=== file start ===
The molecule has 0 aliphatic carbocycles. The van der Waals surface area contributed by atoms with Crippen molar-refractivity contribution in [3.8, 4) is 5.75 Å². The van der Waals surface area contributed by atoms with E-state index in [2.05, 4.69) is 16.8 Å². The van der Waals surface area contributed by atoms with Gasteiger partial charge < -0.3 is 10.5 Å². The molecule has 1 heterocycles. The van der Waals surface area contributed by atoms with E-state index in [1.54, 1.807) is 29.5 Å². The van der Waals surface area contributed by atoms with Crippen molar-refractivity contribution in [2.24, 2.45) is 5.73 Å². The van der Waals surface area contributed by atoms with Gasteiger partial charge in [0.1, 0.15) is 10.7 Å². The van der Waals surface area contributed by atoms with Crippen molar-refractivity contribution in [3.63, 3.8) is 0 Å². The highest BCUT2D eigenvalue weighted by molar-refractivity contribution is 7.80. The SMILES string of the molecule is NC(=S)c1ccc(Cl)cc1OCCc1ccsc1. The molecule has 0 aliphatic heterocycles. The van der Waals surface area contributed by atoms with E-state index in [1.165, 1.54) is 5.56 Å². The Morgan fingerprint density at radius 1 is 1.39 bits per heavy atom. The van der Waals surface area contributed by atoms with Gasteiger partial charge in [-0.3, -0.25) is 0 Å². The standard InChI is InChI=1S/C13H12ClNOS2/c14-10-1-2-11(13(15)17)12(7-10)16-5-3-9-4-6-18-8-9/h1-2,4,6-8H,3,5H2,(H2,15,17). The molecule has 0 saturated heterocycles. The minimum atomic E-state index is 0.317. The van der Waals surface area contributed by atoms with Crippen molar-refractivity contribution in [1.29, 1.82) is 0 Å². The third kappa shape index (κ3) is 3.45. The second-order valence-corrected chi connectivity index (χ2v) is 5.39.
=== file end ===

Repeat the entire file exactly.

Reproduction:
The molecule has 0 aliphatic carbocycles. The van der Waals surface area contributed by atoms with Crippen molar-refractivity contribution in [3.8, 4) is 5.75 Å². The van der Waals surface area contributed by atoms with E-state index in [2.05, 4.69) is 16.8 Å². The van der Waals surface area contributed by atoms with Gasteiger partial charge < -0.3 is 10.5 Å². The molecule has 1 heterocycles. The van der Waals surface area contributed by atoms with E-state index in [1.54, 1.807) is 29.5 Å². The van der Waals surface area contributed by atoms with Crippen molar-refractivity contribution in [2.24, 2.45) is 5.73 Å². The van der Waals surface area contributed by atoms with Gasteiger partial charge in [0.1, 0.15) is 10.7 Å². The van der Waals surface area contributed by atoms with Crippen molar-refractivity contribution in [3.63, 3.8) is 0 Å². The highest BCUT2D eigenvalue weighted by molar-refractivity contribution is 7.80. The SMILES string of the molecule is NC(=S)c1ccc(Cl)cc1OCCc1ccsc1. The molecule has 0 aliphatic heterocycles. The van der Waals surface area contributed by atoms with E-state index in [1.165, 1.54) is 5.56 Å². The Morgan fingerprint density at radius 1 is 1.39 bits per heavy atom. The van der Waals surface area contributed by atoms with Gasteiger partial charge in [-0.3, -0.25) is 0 Å². The standard InChI is InChI=1S/C13H12ClNOS2/c14-10-1-2-11(13(15)17)12(7-10)16-5-3-9-4-6-18-8-9/h1-2,4,6-8H,3,5H2,(H2,15,17). The molecule has 0 saturated heterocycles. The minimum atomic E-state index is 0.317. The van der Waals surface area contributed by atoms with Crippen molar-refractivity contribution in [1.29, 1.82) is 0 Å². The third kappa shape index (κ3) is 3.45. The second-order valence-corrected chi connectivity index (χ2v) is 5.39.